The addition of 0.05-0.15% zirconium to copper, results in a medium strength, heat treatable alloy with an increased softening temperature compared to pure copper whilst maintaining excellent electrical and thermal conductivity.
Copper-zirconium (CuZr, CW120C) was designated as a European alloy in The Compendium of Compositions and Properties PD6641:1999. There is no British standard for this alloy. A number of CuZr European proprietary alloys have been developed.
The properties of copper-zirconium are developed by a thermo mechanical heat treatment. This involves heating to 900-925oC and water quenching, cold working, ageing at 400-425oC and cold working to final dimensions.
The alloy has a combination of the following properties:
- Tensile strength: 250-350 N/mm2
- 0.2% Proof strength: 170-260 N/ mm2
- % Elongation: 30-5
- Hardness (HV): 75-165
- Electrical conductivity: 60-95% IACS
- Thermal conductivity: 340-350 W/m°C
The values are indicative of the range possible and they depend upon the form (sheet, strip, rod, wire, profiles and forgings), dimensions and heat treatment. Liaison with the stockist or manufacturer will be necessary to confirm that the required properties are available in a particular size. It should be noted that the mechanical properties given in the forging standard EN12420:2014 are not mandatory; they are given for information purposes only.
The softening temperature of copper-zirconium is 500oC. This compares to 200oC for copper and 300oC for copper silver. This means that copper-zirconium components have increased life at higher working temperatures.
The fatigue strength at 107 cycles is approximately 1/3 of the tensile strength.
Comparison with Alternative Alloys
Copper-zirconium is one of a number of copper alloys used in the construction of electric motors and generators. Arranged in order of decreasing electrical conductivity and increasing strength, the alloys are:
- Oxygen-free copper (CW 009A)
- Silver-bearing copper (CW017A)
- Copper-zirconium (CW120C)
- Copper-chromium-zirconium (CW106C)
- Copper-nickel-silicon (CW109C)
The above sequence of alloys shows that as always, when selecting a copper alloy for a particular application a compromise has to be made; as strength increases, electrical conductivity decreases.
| Process ||Rating |
|Cold formability |
|Hot formability |
|Oxyacetylene welding |
|Not recommended |
|Gas shield arc welding |
|Not recommended |
|Resistance welding |
|Not recommended |
This copper does not suffer from steam (hydrogen) embrittlement when heated in a hydrogen (reducing) atmosphere.
This is rated at 20% which is satisfactory. Free-machining brass is 100%.
Resistance to Corrosion
The resistance to atmospheric and marine corrosion is good, similar to that of pure copper.
Copper-zirconium is used for components where a higher softening temperature (500oC) than pure copper is required, together with moderate strength and good electrical and thermal conductivity.
- Spot welding electrodes
- MIG/MAG welding contact tips
- Semi-conductor bases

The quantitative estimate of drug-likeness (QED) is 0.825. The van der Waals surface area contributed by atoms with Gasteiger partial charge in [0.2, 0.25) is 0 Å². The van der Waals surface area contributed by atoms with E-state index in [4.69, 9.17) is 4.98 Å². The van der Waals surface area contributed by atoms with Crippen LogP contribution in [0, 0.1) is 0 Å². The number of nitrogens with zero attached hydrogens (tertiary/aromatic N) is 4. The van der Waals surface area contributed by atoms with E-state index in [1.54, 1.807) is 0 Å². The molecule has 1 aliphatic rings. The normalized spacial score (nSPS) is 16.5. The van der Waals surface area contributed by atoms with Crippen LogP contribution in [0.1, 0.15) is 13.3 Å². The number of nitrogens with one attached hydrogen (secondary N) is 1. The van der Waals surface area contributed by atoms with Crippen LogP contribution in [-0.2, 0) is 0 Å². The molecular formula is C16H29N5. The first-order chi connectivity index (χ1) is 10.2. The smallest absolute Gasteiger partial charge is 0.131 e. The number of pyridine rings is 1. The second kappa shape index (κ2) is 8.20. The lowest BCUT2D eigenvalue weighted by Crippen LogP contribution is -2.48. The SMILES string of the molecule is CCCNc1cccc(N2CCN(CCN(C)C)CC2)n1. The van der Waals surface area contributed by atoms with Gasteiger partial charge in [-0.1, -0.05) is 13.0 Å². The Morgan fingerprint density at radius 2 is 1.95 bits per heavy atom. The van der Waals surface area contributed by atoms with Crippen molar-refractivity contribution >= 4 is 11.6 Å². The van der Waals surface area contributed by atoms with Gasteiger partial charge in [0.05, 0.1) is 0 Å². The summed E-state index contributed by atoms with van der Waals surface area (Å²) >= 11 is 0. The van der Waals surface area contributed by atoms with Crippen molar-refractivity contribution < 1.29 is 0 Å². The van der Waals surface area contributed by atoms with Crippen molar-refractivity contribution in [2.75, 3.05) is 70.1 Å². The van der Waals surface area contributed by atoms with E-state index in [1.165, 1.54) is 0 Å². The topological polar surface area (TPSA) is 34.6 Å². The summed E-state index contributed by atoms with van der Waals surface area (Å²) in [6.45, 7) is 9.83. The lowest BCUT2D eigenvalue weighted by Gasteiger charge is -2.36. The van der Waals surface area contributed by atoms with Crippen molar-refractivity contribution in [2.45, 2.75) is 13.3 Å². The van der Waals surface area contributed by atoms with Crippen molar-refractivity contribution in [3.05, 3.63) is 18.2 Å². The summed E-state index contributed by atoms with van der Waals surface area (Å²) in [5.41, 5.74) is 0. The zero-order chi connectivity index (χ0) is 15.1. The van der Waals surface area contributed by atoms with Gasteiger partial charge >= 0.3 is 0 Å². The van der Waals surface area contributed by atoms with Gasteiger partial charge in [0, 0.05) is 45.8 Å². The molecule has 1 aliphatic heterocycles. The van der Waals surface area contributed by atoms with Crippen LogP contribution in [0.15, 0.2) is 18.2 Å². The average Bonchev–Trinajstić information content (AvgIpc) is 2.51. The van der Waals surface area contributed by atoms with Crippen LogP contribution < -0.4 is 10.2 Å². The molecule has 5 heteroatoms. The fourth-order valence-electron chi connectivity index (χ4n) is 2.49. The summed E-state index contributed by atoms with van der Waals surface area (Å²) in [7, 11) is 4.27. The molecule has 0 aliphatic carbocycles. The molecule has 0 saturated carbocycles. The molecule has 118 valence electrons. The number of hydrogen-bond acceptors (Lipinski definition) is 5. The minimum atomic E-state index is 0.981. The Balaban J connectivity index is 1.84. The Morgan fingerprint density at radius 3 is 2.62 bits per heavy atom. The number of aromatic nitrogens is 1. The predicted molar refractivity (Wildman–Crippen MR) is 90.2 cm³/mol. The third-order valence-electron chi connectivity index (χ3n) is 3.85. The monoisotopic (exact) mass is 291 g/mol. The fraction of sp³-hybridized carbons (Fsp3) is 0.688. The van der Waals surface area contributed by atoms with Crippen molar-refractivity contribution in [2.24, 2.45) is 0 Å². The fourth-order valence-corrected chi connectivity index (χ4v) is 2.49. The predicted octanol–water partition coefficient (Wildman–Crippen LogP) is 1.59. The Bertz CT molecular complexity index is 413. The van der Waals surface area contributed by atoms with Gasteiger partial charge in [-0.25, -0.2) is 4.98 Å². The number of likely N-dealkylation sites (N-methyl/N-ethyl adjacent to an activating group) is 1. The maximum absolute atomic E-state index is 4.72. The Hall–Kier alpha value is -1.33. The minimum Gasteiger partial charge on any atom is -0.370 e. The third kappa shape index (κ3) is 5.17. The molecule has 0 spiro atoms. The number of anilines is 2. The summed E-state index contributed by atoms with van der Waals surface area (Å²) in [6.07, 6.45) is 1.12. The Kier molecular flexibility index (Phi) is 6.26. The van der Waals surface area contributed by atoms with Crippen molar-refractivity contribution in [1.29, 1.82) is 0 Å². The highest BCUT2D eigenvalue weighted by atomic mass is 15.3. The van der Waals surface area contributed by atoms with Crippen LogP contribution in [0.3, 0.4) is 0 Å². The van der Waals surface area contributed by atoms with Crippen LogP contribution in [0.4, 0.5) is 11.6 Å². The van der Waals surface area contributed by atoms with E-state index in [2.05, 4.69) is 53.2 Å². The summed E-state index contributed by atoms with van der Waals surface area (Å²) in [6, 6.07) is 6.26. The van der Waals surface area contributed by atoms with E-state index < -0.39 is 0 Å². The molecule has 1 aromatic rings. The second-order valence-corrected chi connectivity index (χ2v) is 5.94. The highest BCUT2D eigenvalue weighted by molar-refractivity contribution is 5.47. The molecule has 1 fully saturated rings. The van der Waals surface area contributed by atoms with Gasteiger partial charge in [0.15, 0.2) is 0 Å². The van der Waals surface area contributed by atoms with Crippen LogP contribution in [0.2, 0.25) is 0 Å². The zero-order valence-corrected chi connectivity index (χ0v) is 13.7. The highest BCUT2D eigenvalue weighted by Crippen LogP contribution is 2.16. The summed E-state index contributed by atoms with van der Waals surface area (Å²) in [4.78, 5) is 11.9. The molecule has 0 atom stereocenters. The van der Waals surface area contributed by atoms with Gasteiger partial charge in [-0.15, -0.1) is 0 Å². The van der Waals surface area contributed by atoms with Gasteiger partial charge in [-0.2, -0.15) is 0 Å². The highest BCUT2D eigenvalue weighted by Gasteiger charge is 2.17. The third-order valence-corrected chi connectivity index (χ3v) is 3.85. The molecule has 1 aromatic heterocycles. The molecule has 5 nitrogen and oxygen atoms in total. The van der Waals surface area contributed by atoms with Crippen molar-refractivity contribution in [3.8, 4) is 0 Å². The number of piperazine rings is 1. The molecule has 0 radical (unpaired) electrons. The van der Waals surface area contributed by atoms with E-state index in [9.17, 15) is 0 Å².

- Commutator bars
- Radial stalks for generator rotors
- Lead frames
- Circuit breakers
- Spring contacts
- Switch blade jaws
- Stub bases for power transmission
Copper-zirconium is available in forgings, profiles, rod, sheet, strip and wire.
Below are the specifications for Europe and the USA. Note that for USA, some compositions are not identical. For equivalent standards from other countries visit the Copper Key web-site.
- Europe: CW120C (CuZr) (European Standard EN designation).
- USA: C15000, C15100 (American Society for Testing of Materials ASTM designation).
Further information on copper-zirconium, and other conductivity materials, is available at the Copper Alloys Knowledge Base
Application Example 1: Switch Blade Jaws
A knife switch is a type of switch used to control the flow of electricity in a circuit. It is composed of a hinge which allows a copper/copper alloy lever, or knife, to be lifted from or inserted into a slot or jaw. The hinge and jaw are both fixed to an insulated base, and the knife has an insulated handle to grip at one end. Current flows through the switch when the knife is pushed into the jaw.
The knife blade and jaws are made from CuZr. The alloy in the solution treated, aged and cold worked condition has superior hardness and strength compared to pure copper. It also has superior softening resistance, retaining its hardness up to 500o
C. The electrical conductivity at 95% IACS is slightly lower than pure copper. The corrosion resistance in industrial atmospheres is excellent. The high ductility of CuZr means that the switches can be made easily into a rugged construction; this together with the combination of good mechanical properties at temperature and excellent electrical conductivity leads to a reliable heavy duty switch.
Application Example 2: Resistance Welding Electrode
Copper-zirconium is the ideal cap electrode for resistance welding of light-to-medium gauge coated and uncoated steels and aluminium alloys.
Copper-zirconium electrodes require less energy in comparison to copper-chromium-zirconium (CuCrZr) and copper-chromium (CuCr) alloys. Copper-zirconium requires lower current due to its higher electrical conductivity. This results in longer electrode life, more consistent welds and energy savings. Welding current settings can be reduced by up to 20% from the CuCrZr and CuCr settings, with no loss in weld integrity.
Copper-zirconium electrodes are manufactured by cold forming and the maximum amount of cold work achieved, results in mechanical properties equivalent to CuCrZr and CuCr electrodes but with better electrical conductivity of 85% IACS compared to 80% IACS for the other alloys.